JA: It wasn’t necessarily our intention to make any money from it, but we did want to have a sense of expenses versus profits to help plan for future events. We did a pretty good job keeping tabs on what we spent and what we made, but we’d make some changes in the future to streamline that process. The sustainability of events like this unfortunately can live and die by the money.

AF: What were your favorite parts about organizing?

MD: I love forming a bill — for Twin Shrieks, getting to form a nine-band bill day one, and seven bands day two… oh the joy!

RG: Seeing and experiencing the behind-the-scenes of what it takes to put on a festival really made me appreciate the hard work that went into previous festivals I’ve attended. We loved seeing the support on social media from all of the musicians and artists in the time leading up to the festival. Hosting this festival truly became a community effort and we’re really grateful to everyone who took part in it (bands, artists, volunteers and attendees) — you helped make it happen!

Damper plays Twin Shrieks. Photo by Rianne Garrido.

AF:What was your favorite part of the actual fest?

MD: My favorite part was once all was set up and things began to run themselves (shoutout to Gabe on sound, who totally ran the show between acts and during) it allowed us to really rock the heck out during sets! Getting to stop by each merch table, check in with vendors, and most importantly check in with the attendees who were having so much fun while discovering new music. I loved to see people getting merch from bands they did not know of a half hour prior.

RG: Shows have always had a special place in my heart for giving me a space to feel safe and welcome. Putting on this festival was a great reminder as to why I have such a big love for this community. The feeling of being surrounded by like-minded individuals who share a genuine appreciation for music and the arts gives me immense joy. The sense of camaraderie in the room was so tangible — I can’t even begin to describe it! I owe so much of my personal growth to the music scene, and to help host an event that aspires to provide the same inclusive space it did for me growing up was such a humbling and rewarding experience. The most memorable moment for me was having my parents there helping serve the food. They were gushing afterwards saying they felt so loved by everyone who came. My mom summed it up best when she used three words to describe everyone who took part in it — wholesome, humble and appreciative. I couldn’t agree more.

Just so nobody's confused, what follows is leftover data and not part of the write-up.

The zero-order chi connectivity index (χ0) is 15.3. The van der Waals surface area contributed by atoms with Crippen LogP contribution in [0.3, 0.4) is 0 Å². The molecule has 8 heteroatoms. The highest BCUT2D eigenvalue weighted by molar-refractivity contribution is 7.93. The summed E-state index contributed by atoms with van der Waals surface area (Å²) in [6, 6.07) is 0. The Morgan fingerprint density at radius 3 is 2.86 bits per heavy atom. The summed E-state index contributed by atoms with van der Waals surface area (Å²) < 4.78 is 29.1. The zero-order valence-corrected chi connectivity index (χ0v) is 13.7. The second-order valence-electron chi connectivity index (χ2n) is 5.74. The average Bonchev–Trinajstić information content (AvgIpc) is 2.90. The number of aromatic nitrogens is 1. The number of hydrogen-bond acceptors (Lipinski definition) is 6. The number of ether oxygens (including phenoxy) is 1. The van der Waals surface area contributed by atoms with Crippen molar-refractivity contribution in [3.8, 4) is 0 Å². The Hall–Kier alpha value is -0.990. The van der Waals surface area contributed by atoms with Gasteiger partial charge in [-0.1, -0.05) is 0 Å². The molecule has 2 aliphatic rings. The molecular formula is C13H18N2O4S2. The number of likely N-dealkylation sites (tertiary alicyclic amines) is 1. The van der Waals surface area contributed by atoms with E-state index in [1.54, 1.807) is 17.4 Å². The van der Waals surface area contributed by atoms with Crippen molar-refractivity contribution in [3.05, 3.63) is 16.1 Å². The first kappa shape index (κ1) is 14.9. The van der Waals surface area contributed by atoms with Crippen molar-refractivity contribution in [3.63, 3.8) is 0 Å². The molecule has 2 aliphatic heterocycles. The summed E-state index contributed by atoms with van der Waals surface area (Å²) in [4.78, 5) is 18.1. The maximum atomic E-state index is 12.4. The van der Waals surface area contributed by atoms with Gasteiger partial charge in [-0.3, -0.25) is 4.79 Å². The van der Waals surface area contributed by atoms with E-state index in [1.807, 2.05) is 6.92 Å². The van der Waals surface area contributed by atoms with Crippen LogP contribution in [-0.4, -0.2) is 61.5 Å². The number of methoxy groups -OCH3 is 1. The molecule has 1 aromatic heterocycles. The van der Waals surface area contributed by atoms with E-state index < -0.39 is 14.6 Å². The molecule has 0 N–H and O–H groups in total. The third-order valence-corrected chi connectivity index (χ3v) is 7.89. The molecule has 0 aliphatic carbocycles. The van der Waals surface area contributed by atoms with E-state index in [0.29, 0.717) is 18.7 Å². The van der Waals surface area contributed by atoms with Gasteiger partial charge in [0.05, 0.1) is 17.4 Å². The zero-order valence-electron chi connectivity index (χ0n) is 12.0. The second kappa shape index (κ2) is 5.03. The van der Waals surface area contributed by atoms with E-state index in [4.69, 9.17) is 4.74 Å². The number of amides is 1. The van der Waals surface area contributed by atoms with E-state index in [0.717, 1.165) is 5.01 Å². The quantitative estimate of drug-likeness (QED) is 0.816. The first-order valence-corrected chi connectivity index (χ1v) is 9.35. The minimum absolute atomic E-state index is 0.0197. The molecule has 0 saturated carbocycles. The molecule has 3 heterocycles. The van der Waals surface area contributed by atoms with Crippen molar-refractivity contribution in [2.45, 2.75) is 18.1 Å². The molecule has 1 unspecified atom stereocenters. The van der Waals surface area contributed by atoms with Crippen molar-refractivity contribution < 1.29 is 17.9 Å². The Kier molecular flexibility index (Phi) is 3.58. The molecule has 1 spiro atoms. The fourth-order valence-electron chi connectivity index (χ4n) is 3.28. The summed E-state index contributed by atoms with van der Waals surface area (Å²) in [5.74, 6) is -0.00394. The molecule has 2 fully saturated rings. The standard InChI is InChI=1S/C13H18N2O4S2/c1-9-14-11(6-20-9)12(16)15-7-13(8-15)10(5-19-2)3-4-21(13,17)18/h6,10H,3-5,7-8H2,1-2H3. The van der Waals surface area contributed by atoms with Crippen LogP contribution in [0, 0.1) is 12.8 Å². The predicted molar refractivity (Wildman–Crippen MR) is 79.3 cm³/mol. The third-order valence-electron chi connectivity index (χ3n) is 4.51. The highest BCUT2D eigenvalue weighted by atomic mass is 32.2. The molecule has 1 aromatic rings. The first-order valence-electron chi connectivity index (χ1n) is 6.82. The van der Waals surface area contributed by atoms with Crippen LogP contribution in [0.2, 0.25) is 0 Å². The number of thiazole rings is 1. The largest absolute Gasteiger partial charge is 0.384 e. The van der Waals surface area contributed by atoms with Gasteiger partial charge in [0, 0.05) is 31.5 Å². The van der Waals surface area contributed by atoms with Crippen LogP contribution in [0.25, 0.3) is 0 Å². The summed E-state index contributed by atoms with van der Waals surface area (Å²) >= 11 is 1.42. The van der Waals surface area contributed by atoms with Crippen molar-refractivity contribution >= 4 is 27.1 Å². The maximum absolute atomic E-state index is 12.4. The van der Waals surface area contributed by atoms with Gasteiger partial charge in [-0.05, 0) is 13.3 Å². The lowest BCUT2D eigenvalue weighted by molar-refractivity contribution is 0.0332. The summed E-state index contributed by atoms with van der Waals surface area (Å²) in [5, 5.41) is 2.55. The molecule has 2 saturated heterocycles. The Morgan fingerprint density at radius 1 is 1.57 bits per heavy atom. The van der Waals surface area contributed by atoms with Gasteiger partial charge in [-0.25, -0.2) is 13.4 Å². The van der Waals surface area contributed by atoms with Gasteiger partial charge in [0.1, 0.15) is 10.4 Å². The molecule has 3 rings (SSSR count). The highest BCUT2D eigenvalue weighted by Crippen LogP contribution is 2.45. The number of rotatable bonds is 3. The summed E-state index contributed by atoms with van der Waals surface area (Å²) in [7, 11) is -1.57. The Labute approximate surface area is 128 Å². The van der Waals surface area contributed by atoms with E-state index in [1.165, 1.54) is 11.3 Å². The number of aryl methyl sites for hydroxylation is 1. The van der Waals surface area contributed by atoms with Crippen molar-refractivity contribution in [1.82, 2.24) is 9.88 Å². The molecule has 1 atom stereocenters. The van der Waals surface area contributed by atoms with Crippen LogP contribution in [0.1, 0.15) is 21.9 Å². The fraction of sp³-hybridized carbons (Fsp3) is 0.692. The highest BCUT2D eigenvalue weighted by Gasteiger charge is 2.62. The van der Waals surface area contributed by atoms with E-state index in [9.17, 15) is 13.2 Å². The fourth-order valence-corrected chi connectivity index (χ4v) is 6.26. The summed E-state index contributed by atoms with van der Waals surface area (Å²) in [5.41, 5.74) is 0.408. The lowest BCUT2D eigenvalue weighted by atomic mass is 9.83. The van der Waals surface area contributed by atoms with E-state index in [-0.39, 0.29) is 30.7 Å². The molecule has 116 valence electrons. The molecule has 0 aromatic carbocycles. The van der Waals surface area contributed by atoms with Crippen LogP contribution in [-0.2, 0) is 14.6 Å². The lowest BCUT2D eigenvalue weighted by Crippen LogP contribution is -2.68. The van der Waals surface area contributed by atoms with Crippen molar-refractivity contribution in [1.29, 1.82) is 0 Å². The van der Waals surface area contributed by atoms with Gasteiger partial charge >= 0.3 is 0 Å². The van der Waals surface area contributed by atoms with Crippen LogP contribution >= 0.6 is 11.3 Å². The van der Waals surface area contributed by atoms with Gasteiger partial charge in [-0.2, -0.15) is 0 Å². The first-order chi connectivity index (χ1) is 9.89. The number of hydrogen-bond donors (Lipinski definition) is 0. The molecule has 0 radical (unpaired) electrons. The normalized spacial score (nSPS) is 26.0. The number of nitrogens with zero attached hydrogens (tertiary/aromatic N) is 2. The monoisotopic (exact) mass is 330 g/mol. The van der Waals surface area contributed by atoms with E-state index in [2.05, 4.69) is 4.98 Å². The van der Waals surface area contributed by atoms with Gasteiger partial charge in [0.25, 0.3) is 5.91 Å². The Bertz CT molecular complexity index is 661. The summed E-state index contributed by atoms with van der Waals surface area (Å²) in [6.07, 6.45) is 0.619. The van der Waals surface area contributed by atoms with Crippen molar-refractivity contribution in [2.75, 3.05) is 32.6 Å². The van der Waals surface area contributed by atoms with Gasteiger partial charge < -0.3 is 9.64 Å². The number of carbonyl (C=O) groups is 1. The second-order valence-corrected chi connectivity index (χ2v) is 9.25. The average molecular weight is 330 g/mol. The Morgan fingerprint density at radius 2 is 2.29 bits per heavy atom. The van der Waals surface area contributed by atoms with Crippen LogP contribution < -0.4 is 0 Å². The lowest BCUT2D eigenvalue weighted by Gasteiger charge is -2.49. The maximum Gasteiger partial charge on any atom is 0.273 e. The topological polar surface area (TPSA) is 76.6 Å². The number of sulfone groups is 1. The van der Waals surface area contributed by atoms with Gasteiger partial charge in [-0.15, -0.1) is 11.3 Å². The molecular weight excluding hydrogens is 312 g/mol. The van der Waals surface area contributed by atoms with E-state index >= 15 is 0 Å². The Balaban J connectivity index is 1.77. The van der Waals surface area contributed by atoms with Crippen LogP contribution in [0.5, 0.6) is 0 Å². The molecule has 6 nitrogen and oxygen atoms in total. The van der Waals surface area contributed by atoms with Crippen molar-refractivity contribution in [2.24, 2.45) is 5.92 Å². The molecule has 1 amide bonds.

JA: Seeing everyone have such a great time! And seeing all these different people we had met in various different contexts all together in the same room, some who knew each other already, some meeting each other for the first time. Community! And also being able to play on the bill alongside a ton of amazing bands that we love and have a ton of respect for.

AF: What is a question you wish you were asked more often?

We wish our community would always feel comfortable reaching out to us for help in any regard. Whether it be music related/getting a venue situation sorted out, or even in other significant areas such as mental health, we’re happy to lend a hand and also be there to listen. The strength and longevity of this community depends on taking care of the people in it, and our aim is to support anyone the best we can.

AF: What’s next for Twin Peaks Sessions?

We will continue dropping recorded sessions on our YouTube page each Thursday, and host a couple house shows a month. We will continue branching out to other venues as well, getting exposure as bookers who help touring bands and locals pick up gigs and form bills. Oh, and Twin Shrieks 2020 planning has already begun!

Adult School plays day two of Twin Shrieks at the Twin Peaks Sessions usual rooftop spot. Photo by Rianne Garrido.

INTERVIEW: Happy Fangs

Happy Fangs photo

Anyone that’s been likened to Bikini Kills lights up our radar. The Bay Area-based scuzz rockers Happy Fangs consists of Rebecca Bortman, Michael Cobra (Mr.Cobra), and Jess Gowrie. A name of dichotomy, Happy Fangs recently released their debut LP, Capricorn to critical acclaim. It’s the sort of music that will have your body thrashing before your brain knows what’s going on, lighting the way with the bridges you burn. We spoke with Happy Fang about Tina Turner, lack of sleep, and penning songs inspired by Jeff Goldblum’s lazer bears.